BY NICOLE BAUBERGER
It’s a common Yukon experience. You’re at the board meeting, looking around the table. There’s a vacancy in a leadership position. “I don’t know enough,” you think. But as you look around, well, you can’t ask the new board members to do it …
This happened to Whitehorse photographer Mario Villeneuve this past June. Villeneuve sits on the board of CARFAC National, Canadian Artists Representation/Le front des artistes canadiens, the voice of Canadian artists at the national policy level.
“I called Heather (LeDuc) the night before, said ‘I think they’re trying to get me to be the VP’. She just laughed. She knew it was a done deal. I wouldn’t be able to say no.”
A change in CARFAC’s legislation in June of 2007 allowed Villeneuve to join the board of the 40-year-old artists’ organization. Before, each provincial or territorial affiliate sent a representative to the national board.
There is no chapter in Alberta or the three territories, so artists in those regions remained unrepresented.
Now, members can be appointed to the board based on their skills or region even if there is no affiliate there.
In fact, there are now two Yukoners on the CARFAC national board. Mixed media artist Marie-Hélène Comeau has also joined. No other province or territory has two members on the board.
The joke is that Yukoners are taking over.
The Yukon is the poster child for CARFAC “for good reason,” says Villeneuve. We have the highest per capita investment in the arts by government in Canada.
CARFAC may be 40 years old this year, but CARFAC’s presence in the territory has a more recent history, although the artist fees paid by the Odd Gallery in Dawson and the Yukon Arts Centre Public Gallery reflect the fee structure and copyright laws set in place by the organization.
In 2005, Saskatchewan photographer Patrick Close visited the Yukon Riverside Arts Festival in Dawson. He introduced himself and CARFAC in a presentation to artists during that festival. He was also scouting for someone to do groundwork for the organization here.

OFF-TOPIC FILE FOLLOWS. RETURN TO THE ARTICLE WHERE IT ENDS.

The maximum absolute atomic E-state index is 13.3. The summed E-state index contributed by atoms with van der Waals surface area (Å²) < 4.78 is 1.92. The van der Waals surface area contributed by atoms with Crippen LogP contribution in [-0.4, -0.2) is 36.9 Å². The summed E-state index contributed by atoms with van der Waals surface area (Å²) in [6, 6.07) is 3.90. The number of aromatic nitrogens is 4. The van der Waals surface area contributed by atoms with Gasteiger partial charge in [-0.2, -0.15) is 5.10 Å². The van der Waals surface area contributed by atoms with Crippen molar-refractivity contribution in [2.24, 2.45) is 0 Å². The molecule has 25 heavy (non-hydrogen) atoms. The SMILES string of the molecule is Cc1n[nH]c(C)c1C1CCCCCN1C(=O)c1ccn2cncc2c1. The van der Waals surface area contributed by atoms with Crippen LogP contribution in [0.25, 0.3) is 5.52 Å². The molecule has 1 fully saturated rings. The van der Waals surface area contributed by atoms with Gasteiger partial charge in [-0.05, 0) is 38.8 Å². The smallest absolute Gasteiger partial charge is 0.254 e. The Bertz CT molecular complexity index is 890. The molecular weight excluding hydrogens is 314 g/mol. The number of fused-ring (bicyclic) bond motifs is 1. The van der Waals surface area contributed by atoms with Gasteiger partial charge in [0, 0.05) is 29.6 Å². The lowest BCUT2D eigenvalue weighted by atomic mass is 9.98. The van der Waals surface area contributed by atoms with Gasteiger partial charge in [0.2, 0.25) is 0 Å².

Close found his ground worker in Yukon painter Philomena Carroll. She worked on a contract for the organization for six months. She began the process of getting CARFAC workshops to the Yukon. This past spring, Bill Horn from CARFAC BC gave workshops at Arts Underground, funded by CARFAC National.
At the end of her tenure, the Yukon had the highest per capita membership in Canada. That earned a standing ovation at the CARFAC AGM.
CARFAC hosts two national meetings a year, travelling from province to province to visit all its provincial affiliates. Then members can voice their issues at the AGM in their area. They can do this all year long, but presenting the situation in its context can be useful for other members.
The organization’s national executive director is paid, but the rest are not. Small affiliates just run on volunteers. The organization’s motto is “artists working for artists.”
Each affiliate decides where to put its scanty dollars. For example, CARFAC BC doesn’t have a physical office.
Villeneuve takes pride in “how much we can do with such a small budget.”
When he was first approached about joining the CARFAC board, his biggest concern was the cost to fly him from the Yukon to meetings. The board felt, however, the “need to hear what Yukon artists have to say.”
Villeneuve brings the Northern perspective. He wants to educate the South about what’s going on up here, bringing an awareness of the differences between the three territories.
As a francophone outside of Québec, he is also aware of issues of language and representation for these groups. The organization is now “working hard to get material translated into both French and English.” In Nunavut, they’re working on getting material translated into Inuktitut.
Villeneuve sees artists as professional cultural workers and works to see them treated the same way as any profession.
“Your average artist is very educated, but still averages $14,000 a year in Canada. It’s even worse if you’re a woman, if you’re First Nations. You work maybe 25 years in your field, you’re a specialist, bookkeeper, agent … how many professions do you know that are that skilled that can’t make a living?”
As VP, Villeneuve also chairs CARCC – the Canadian Artists Representation Copyright Collective. Artists can sign over their copyright to this organization which will then act as an agent, negotiating contracts with galleries and other groups using the artists’ work.
The Yukon is a good example of where you might need this. Say you have a show at the Yukon Arts Centre and you’re friends with the curator. Negotiating a business deal in this situation can be touchy. Instead of creating a rift between friends, you can have a person from CARCC negotiate for you.
Also, CARCC artists can reclaim their copyright at any time.
Villeneuve also gave a workshop at the recent Yukon First Nations Arts Festival, introducing copyright law for artists and negotiating licenses for their work.
Villeneuve has overcome his initial fears. “I’m really pleased,” he says. He feels he can do important things on the board.
For him, “art is not about making stuff, it’s about connecting with other people.” He describes getting involved at the national policy level to make changes to how things are written in law that effect artists as “fun.”
The position also gives him a national perspective for his own work.
And with the new board structure, you volunteer for a year or two, bring your experience and knowledge to the group, and then appoint somebody else.